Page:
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In February, electric carmaker Tesla’s chief Elon Musk forecast that China’s economy would eventually be two-three times America’s. He also issued a clarion call for innovation to act as a hedge against its rise. Whizzy products and services in hot new spheres of technology, as it happens, is exactly what Beijing also wants acting as the propulsive force of its economic growth over the next half-decade. This was laid down last week by a plenary session of the Chinese Communist Party’s top leaders that okayed its 14th Five-Year Plan for development over 2021-25, complete with goals outlined till 2035. China, accordingly, aims to transform its economy by boosting domestic demand and reducing reliance on exports, while it seeks to ascend the value chain of tech sophistication and attain self-sufficiency in intellectual property for the same. To make this happen, it plans to re-gear its mechanisms for resource allocation in line with a strategy of “dual circulation", which would push internal cycles of production and consumption and ease off on global engagement. We must watch how it plays out.

Missing from the Plan’s outline were specific growth targets. However, as the Chinese economy grew by an estimated 5% in the third quarter of 2020, even as most others reeled under covid-19, those will likely be set quite aggressively. Having expanded its output from $2.3 trillion in 2005 to $14.3 trillion last year, China hopes to become a “moderately" developed country by 2035, which would suggest a per capita income of over $30,000, thrice its current level. At this rate, China could topple America as the world’s top economy within a decade. Beijing’s inward shift, which was first initiated in the wake of de-globalization after the Great Recession of 2009 and lent urgency by its trade run-ins with the US, could succeed on the back of its middle class, placed at 400 million now. The US has tried to choke its access to Western knowhow and tech inputs such as semiconductor chips, which are used in mobile phones, artificial intelligence, next-generation telecom, self-driven vehicles and much else. Though China’s chip industry is just a fledgling, few doubt that it can reverse engineer what it needs, maybe even improve upon it. In some areas, such as 5G telecom equipment and big lithium batteries, it is already seen to have stolen ahead of the West. What analysts remain sceptical of, though, is its ability to invent stuff the world craves.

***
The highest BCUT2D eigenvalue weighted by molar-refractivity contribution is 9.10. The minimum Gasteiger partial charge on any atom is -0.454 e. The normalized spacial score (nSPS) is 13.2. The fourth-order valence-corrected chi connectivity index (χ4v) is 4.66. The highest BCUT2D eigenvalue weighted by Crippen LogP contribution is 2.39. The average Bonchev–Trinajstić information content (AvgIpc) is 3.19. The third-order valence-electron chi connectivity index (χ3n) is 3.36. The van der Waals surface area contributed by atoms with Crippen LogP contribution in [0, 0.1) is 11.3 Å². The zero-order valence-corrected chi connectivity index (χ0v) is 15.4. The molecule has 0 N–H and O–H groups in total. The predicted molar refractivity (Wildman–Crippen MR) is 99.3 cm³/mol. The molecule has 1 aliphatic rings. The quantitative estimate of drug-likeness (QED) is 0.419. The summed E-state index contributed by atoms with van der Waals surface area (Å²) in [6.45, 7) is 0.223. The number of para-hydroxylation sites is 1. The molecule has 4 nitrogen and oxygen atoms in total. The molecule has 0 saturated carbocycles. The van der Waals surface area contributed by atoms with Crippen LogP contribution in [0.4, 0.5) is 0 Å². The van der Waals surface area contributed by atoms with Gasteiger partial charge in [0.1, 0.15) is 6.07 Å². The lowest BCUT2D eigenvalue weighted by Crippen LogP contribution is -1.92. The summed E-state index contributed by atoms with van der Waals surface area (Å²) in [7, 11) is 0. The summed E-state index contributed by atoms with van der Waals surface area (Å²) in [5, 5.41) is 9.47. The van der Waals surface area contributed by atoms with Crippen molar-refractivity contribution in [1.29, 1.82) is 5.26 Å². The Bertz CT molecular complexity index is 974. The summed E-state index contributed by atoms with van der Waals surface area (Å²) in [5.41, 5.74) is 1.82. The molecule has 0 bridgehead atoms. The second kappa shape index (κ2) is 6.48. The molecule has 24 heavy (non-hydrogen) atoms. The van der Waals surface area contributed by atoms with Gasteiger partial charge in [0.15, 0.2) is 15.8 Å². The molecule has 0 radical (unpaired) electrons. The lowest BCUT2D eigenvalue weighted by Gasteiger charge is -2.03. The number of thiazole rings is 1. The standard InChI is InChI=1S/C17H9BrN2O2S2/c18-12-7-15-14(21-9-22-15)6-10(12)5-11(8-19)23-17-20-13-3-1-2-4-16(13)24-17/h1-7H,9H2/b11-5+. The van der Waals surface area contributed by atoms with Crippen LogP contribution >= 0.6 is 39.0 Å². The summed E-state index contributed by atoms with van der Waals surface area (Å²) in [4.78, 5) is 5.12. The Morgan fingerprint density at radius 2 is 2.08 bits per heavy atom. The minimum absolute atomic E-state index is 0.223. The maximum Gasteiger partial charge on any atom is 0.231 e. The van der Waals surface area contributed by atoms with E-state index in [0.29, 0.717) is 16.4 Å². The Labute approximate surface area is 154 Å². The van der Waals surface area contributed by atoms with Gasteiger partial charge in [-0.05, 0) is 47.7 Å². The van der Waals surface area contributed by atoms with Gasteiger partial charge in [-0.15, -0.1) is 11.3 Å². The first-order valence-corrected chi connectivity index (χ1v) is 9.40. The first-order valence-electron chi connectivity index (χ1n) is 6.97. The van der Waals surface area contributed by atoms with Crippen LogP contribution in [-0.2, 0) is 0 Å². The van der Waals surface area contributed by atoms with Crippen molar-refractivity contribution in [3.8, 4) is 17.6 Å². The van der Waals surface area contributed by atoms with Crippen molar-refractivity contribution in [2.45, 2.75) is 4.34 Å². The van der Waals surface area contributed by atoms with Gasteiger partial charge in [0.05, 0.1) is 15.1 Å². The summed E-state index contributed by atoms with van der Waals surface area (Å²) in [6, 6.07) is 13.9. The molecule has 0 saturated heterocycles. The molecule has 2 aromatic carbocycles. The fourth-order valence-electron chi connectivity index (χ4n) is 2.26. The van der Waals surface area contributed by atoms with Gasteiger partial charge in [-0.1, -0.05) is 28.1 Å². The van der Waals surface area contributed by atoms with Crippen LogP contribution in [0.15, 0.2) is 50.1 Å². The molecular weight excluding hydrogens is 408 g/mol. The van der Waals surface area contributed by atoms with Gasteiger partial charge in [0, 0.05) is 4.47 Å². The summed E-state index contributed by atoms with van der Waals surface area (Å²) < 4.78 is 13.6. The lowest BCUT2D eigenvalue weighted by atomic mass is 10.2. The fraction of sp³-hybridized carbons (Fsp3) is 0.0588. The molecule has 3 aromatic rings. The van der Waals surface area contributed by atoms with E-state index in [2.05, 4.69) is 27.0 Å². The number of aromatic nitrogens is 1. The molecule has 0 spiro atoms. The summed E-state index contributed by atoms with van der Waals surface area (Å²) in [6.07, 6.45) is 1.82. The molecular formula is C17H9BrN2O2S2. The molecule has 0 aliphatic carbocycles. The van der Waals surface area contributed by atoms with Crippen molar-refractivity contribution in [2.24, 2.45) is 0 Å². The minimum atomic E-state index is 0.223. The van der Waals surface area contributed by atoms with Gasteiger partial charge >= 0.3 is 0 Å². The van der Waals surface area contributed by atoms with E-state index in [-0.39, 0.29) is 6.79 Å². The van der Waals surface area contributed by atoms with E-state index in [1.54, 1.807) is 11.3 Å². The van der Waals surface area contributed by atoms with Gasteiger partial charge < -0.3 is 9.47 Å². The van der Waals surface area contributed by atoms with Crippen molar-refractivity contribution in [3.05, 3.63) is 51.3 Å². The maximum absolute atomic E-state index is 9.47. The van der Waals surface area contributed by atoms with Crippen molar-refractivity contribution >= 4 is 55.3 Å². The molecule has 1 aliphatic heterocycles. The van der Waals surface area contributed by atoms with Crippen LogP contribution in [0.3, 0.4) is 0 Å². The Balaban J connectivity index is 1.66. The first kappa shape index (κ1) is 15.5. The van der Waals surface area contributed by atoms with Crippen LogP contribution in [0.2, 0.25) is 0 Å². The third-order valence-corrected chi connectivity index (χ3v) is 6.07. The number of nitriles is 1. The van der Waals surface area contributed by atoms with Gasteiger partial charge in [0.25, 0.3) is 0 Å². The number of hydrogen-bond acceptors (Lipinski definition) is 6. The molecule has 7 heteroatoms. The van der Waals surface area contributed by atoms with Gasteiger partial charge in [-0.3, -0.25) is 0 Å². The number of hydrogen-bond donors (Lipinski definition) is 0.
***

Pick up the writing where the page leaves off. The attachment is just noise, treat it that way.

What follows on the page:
Given their commercial ties and entwined interests, China and the West are unlikely to decouple beyond a point, but the shifts underway will throw up opportunities that India must grab. Appropriate reforms to attract global value chains are just one aspect of what we must do. As China’s emergence pushes up wage bills and other costs that blunt its international edge, we could move into export markets it gets priced out of. But even as we engage the world to become its next factory, we must make a thrust to turn India globally competitive in businesses of the future. For a long-term advantage in novel fields, we must invest in broadening our base of education, keep our markets open, and encourage research. The state could play the role of an enabler. If we are to achieve the dream of an inventive economy, we must make the most of our democratic ideals, restrain statist impulses that could stifle diversity of thought, and foster a truly bustling market for ideas, per se. It’s on this wondrous resource that eventual success might yet turn.

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